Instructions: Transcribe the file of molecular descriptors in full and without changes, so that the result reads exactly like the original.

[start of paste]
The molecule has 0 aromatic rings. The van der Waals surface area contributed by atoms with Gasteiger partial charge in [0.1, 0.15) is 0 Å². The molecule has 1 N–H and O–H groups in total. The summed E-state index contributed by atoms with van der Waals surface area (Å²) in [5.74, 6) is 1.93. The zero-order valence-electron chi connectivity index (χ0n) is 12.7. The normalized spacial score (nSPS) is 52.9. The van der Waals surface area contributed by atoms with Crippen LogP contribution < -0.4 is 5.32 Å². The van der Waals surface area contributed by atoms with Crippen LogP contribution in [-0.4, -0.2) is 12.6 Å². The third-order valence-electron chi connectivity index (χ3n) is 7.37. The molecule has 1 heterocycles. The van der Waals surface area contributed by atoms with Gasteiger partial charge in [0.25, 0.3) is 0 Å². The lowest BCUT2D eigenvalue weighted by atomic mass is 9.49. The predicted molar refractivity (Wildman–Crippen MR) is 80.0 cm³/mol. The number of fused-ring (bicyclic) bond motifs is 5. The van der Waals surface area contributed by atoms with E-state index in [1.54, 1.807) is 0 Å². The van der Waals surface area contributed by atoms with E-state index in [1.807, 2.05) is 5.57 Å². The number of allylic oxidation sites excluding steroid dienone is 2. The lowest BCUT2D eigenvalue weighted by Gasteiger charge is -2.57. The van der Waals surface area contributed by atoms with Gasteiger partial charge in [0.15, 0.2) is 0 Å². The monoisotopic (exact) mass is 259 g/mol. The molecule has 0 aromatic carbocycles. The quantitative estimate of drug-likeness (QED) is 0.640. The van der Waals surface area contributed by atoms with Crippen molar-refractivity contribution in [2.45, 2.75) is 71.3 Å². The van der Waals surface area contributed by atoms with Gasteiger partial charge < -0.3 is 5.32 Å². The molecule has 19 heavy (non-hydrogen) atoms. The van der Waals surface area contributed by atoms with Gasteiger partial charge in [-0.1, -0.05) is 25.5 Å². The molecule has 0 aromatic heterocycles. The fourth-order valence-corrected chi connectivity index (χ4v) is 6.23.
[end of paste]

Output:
The molecule has 0 aromatic rings. The van der Waals surface area contributed by atoms with Gasteiger partial charge in [0.1, 0.15) is 0 Å². The molecule has 1 N–H and O–H groups in total. The summed E-state index contributed by atoms with van der Waals surface area (Å²) in [5.74, 6) is 1.93. The zero-order valence-electron chi connectivity index (χ0n) is 12.7. The normalized spacial score (nSPS) is 52.9. The van der Waals surface area contributed by atoms with Crippen LogP contribution < -0.4 is 5.32 Å². The van der Waals surface area contributed by atoms with Crippen LogP contribution in [-0.4, -0.2) is 12.6 Å². The third-order valence-electron chi connectivity index (χ3n) is 7.37. The molecule has 1 heterocycles. The van der Waals surface area contributed by atoms with Gasteiger partial charge in [0.25, 0.3) is 0 Å². The lowest BCUT2D eigenvalue weighted by atomic mass is 9.49. The predicted molar refractivity (Wildman–Crippen MR) is 80.0 cm³/mol. The number of fused-ring (bicyclic) bond motifs is 5. The van der Waals surface area contributed by atoms with E-state index in [1.54, 1.807) is 0 Å². The van der Waals surface area contributed by atoms with E-state index in [1.807, 2.05) is 5.57 Å². The number of allylic oxidation sites excluding steroid dienone is 2. The lowest BCUT2D eigenvalue weighted by Gasteiger charge is -2.57. The van der Waals surface area contributed by atoms with Gasteiger partial charge in [0.15, 0.2) is 0 Å². The monoisotopic (exact) mass is 259 g/mol. The molecule has 0 aromatic carbocycles. The quantitative estimate of drug-likeness (QED) is 0.640. The van der Waals surface area contributed by atoms with Crippen molar-refractivity contribution in [2.45, 2.75) is 71.3 Å². The van der Waals surface area contributed by atoms with Gasteiger partial charge < -0.3 is 5.32 Å². The molecule has 19 heavy (non-hydrogen) atoms. The van der Waals surface area contributed by atoms with Gasteiger partial charge in [-0.1, -0.05) is 25.5 Å². The molecule has 0 aromatic heterocycles. The fourth-order valence-corrected chi connectivity index (χ4v) is 6.23.